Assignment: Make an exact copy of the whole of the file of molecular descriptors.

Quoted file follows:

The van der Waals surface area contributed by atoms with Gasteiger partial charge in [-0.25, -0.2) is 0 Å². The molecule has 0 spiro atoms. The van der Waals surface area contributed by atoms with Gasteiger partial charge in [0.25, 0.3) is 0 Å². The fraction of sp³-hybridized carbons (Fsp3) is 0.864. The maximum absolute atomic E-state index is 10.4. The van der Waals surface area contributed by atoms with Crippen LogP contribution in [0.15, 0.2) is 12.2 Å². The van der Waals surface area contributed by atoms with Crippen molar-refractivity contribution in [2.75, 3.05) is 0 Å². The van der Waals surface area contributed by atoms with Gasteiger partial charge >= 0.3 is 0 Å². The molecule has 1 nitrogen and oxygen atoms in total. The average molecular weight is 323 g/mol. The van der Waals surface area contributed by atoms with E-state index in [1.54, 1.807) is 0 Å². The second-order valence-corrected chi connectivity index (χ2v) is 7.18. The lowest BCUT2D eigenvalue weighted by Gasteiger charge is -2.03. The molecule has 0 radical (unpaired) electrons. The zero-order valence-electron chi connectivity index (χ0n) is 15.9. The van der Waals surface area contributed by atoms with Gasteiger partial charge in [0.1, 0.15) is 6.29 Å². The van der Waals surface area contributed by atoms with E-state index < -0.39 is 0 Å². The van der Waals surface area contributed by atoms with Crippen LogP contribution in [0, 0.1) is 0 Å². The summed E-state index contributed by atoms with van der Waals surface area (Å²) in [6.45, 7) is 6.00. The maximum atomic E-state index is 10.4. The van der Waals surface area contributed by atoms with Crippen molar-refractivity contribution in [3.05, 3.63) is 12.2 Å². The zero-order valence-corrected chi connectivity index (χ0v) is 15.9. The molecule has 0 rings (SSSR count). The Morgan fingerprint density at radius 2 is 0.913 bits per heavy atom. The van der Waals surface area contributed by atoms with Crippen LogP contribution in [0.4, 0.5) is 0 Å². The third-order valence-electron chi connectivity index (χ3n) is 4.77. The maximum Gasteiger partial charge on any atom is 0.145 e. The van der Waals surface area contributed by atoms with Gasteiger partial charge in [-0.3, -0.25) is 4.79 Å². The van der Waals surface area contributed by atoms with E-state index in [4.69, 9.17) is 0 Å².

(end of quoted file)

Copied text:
The van der Waals surface area contributed by atoms with Gasteiger partial charge in [-0.25, -0.2) is 0 Å². The molecule has 0 spiro atoms. The van der Waals surface area contributed by atoms with Gasteiger partial charge in [0.25, 0.3) is 0 Å². The fraction of sp³-hybridized carbons (Fsp3) is 0.864. The maximum absolute atomic E-state index is 10.4. The van der Waals surface area contributed by atoms with Crippen LogP contribution in [0.15, 0.2) is 12.2 Å². The van der Waals surface area contributed by atoms with Crippen molar-refractivity contribution in [2.75, 3.05) is 0 Å². The van der Waals surface area contributed by atoms with Gasteiger partial charge >= 0.3 is 0 Å². The molecule has 1 nitrogen and oxygen atoms in total. The average molecular weight is 323 g/mol. The van der Waals surface area contributed by atoms with E-state index in [1.54, 1.807) is 0 Å². The second-order valence-corrected chi connectivity index (χ2v) is 7.18. The lowest BCUT2D eigenvalue weighted by Gasteiger charge is -2.03. The molecule has 0 radical (unpaired) electrons. The zero-order valence-electron chi connectivity index (χ0n) is 15.9. The van der Waals surface area contributed by atoms with Gasteiger partial charge in [0.1, 0.15) is 6.29 Å². The van der Waals surface area contributed by atoms with E-state index < -0.39 is 0 Å². The van der Waals surface area contributed by atoms with Crippen LogP contribution in [0, 0.1) is 0 Å². The summed E-state index contributed by atoms with van der Waals surface area (Å²) in [6.45, 7) is 6.00. The maximum atomic E-state index is 10.4. The van der Waals surface area contributed by atoms with Crippen molar-refractivity contribution in [3.05, 3.63) is 12.2 Å². The zero-order valence-corrected chi connectivity index (χ0v) is 15.9. The molecule has 0 rings (SSSR count). The Morgan fingerprint density at radius 2 is 0.913 bits per heavy atom. The van der Waals surface area contributed by atoms with Crippen LogP contribution in [0.4, 0.5) is 0 Å². The third-order valence-electron chi connectivity index (χ3n) is 4.77. The maximum Gasteiger partial charge on any atom is 0.145 e. The van der Waals surface area contributed by atoms with Gasteiger partial charge in [-0.3, -0.25) is 4.79 Å². The van der Waals surface area contributed by atoms with E-state index in [4.69, 9.17) is 0 Å².